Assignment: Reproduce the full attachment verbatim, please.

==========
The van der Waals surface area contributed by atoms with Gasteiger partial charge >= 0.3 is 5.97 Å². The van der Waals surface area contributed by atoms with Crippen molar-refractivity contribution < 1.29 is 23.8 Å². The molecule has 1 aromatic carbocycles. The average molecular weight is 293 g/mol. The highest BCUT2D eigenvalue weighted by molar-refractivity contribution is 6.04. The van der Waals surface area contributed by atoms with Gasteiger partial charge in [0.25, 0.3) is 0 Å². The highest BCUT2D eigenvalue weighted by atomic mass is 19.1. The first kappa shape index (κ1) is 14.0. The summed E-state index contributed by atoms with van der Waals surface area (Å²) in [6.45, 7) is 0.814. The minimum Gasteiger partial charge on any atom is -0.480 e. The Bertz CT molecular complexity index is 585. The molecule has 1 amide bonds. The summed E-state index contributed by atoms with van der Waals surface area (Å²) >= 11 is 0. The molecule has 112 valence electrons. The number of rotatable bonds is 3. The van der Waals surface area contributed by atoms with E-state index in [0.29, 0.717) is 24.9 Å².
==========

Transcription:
The van der Waals surface area contributed by atoms with Gasteiger partial charge >= 0.3 is 5.97 Å². The van der Waals surface area contributed by atoms with Crippen molar-refractivity contribution < 1.29 is 23.8 Å². The molecule has 1 aromatic carbocycles. The average molecular weight is 293 g/mol. The highest BCUT2D eigenvalue weighted by molar-refractivity contribution is 6.04. The van der Waals surface area contributed by atoms with Gasteiger partial charge in [0.25, 0.3) is 0 Å². The highest BCUT2D eigenvalue weighted by atomic mass is 19.1. The first kappa shape index (κ1) is 14.0. The summed E-state index contributed by atoms with van der Waals surface area (Å²) in [6.45, 7) is 0.814. The minimum Gasteiger partial charge on any atom is -0.480 e. The Bertz CT molecular complexity index is 585. The molecule has 1 amide bonds. The summed E-state index contributed by atoms with van der Waals surface area (Å²) >= 11 is 0. The molecule has 112 valence electrons. The number of rotatable bonds is 3. The van der Waals surface area contributed by atoms with E-state index in [0.29, 0.717) is 24.9 Å².